HOUGHTON - Athletic directors from the Western Collegiate Hockey Association voted on a new playoff structure Friday that will eliminate the bottom two teams from playoff contention, scrap the controversial "Alaska Plan" and redefine if not rename the WCHA Final Five.
The addition of Alabama-Huntsville to the league, as approved in January, opened the door for further the structural change, and the vote took place via conference call Friday. The league's president's group will still need to finalize the decision.
"Just with the addition of a 10th team, it gave us an opportunity to rethink the playoff structure," Michigan Tech athletic director Suzanne Sanregret said. "This seemed like an appropriate time to make a change."
If the league presidents approve the plan, the WCHA will feature an eight-team playoff, with the top four teams hosting first-round series and the winners advancing to a single-elimination semifinal and championship weekend at a neutral site. The ninth and 10th place teams would be eliminated from playoff contention.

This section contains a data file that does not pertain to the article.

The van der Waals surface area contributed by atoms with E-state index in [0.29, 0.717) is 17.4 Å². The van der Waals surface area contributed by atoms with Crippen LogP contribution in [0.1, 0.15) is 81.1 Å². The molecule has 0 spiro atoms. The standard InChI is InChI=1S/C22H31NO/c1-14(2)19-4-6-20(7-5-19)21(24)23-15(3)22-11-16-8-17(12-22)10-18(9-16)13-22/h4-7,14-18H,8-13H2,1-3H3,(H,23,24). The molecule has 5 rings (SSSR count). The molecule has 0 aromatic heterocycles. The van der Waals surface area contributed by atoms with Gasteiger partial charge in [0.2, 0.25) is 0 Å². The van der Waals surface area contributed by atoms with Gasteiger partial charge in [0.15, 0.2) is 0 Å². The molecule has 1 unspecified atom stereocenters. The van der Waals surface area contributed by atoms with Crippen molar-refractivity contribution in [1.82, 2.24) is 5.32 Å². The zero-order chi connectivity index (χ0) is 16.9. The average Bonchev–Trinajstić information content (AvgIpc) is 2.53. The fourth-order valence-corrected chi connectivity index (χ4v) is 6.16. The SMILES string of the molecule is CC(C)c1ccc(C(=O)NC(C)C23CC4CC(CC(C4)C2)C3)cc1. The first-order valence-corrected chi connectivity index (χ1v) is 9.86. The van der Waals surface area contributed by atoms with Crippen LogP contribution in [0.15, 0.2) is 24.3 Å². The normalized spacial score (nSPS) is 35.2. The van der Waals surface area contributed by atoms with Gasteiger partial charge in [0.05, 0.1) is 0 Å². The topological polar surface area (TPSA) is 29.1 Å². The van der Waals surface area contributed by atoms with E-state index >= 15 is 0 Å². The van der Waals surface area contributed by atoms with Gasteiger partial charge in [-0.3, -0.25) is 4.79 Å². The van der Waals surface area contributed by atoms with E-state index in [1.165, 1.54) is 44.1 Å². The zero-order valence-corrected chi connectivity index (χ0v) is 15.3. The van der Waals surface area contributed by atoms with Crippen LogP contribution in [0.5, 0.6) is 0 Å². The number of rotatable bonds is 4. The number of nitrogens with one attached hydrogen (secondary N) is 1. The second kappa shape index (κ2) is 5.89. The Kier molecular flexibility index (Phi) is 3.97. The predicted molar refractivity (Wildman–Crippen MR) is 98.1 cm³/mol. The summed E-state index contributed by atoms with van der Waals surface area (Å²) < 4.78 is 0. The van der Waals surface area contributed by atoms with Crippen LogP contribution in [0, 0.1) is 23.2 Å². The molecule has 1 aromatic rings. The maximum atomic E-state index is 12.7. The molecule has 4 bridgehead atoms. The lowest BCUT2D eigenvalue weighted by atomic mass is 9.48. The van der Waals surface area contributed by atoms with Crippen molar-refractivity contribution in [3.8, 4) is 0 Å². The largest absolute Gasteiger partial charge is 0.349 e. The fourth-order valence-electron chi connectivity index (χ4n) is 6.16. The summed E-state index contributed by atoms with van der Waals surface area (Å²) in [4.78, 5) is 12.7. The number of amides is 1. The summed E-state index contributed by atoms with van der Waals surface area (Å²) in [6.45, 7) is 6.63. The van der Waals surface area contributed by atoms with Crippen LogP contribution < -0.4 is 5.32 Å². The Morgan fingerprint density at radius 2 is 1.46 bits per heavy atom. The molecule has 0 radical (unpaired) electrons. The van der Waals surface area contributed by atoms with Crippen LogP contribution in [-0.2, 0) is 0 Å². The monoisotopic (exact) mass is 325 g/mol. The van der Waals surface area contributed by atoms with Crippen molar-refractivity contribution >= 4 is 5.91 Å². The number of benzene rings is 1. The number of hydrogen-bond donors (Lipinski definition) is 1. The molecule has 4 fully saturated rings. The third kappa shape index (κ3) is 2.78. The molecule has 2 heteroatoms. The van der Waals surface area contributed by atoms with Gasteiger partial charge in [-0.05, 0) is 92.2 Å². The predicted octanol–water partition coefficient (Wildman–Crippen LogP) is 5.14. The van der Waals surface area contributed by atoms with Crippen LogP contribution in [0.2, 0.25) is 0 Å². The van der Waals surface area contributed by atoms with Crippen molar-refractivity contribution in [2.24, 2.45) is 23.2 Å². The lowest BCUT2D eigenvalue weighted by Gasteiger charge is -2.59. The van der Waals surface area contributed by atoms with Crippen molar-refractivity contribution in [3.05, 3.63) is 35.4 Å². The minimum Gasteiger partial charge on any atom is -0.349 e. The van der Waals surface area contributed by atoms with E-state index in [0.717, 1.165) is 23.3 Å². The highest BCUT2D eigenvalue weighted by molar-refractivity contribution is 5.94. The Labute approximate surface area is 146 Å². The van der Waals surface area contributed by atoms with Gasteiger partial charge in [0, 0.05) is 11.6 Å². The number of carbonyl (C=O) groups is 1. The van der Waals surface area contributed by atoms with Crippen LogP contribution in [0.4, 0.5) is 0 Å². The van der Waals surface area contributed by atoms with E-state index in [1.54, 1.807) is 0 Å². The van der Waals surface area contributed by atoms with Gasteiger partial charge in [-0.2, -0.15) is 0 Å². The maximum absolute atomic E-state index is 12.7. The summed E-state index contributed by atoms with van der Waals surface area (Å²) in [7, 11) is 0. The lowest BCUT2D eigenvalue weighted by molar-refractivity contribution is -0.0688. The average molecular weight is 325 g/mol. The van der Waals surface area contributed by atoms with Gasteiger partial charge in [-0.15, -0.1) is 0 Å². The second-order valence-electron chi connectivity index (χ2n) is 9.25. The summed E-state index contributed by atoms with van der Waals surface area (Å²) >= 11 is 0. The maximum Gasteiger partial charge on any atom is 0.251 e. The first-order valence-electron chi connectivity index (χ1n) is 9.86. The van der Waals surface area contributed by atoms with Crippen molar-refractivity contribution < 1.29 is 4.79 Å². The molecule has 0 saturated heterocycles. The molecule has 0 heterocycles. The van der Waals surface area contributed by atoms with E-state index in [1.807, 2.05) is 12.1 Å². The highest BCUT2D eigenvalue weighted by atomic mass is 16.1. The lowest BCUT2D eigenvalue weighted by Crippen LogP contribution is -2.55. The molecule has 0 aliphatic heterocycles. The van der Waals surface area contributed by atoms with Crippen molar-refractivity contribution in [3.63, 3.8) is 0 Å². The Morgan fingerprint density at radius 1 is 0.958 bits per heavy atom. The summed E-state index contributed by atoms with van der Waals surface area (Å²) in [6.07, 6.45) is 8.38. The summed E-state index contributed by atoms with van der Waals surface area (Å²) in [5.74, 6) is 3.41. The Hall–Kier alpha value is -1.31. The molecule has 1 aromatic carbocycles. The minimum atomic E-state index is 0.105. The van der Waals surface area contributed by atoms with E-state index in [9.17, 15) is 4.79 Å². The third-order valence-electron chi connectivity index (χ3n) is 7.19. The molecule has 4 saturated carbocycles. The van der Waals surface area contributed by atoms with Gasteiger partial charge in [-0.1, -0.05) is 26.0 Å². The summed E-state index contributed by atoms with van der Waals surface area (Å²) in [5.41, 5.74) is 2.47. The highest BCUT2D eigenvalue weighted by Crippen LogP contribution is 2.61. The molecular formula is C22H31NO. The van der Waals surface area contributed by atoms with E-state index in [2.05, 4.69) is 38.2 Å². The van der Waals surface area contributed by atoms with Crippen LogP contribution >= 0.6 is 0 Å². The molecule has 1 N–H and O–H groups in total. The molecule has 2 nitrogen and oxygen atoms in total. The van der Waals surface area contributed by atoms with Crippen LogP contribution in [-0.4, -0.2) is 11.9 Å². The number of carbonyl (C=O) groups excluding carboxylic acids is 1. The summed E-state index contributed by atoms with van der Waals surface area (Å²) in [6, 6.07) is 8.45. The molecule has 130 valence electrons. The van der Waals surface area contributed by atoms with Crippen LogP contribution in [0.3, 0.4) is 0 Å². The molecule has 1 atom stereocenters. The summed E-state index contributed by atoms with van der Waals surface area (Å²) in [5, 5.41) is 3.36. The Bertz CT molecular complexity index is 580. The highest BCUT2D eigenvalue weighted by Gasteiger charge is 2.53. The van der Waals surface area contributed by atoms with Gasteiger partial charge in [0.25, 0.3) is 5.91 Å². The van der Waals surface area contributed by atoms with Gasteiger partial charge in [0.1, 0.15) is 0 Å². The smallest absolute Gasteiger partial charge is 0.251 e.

The neutral site will rotate between "two good hockey places," according to Sanregret: Van Andel Arena in Grand Rapids in 2014 and 2016, and the Xcel Energy Center in St. Paul in 2015 and 2017. The new Big Ten conference will be at the Xcel in 2014.
The name of the neutral-site tournament is yet to be determined, and while WCHA Final Five would seem a strange fit, Sanregret noted the Big Ten isn't really the Big Ten anymore either.
The eight-team playoff format will eliminate the so-called "Alaska Plan," which would involve Alaska Anchorage and Alaska Fairbanks playing each other every year in the first round of the playoffs as a cost-saving measure.
"It's a good thing. The integrity of the game is certainly at stake, and you can't have two teams playing each other no matter where they finish in the standings. It's just not hockey," UAA coach Dave Shyiak said following his team's 5-4 come-from-behind win over Tech Friday night. "We were the school to fight against it. ... Some common sense kicked in, and now it's nice to have a regular format for the playoff structure. I think it's good for the league."
As part of the deal, the Alaska schools will pay for transportation of 28 people from visiting teams (players, coaches, trainers, sports information personnel, etc.). A similar deal has been worked out with Huntsville, and according to Sanregret, "there's no financial risk for anybody involved."
"We took the time to reevaluate and look at the financials from a bigger picture," said Sanregret, who noted UAA and UAF's positive relationships with airlines. "It was a very collegial group, and very give and take. We're all pulling in the same direction. ... It's been a really big step forward for our league, and this allows us to do things right from the beginning."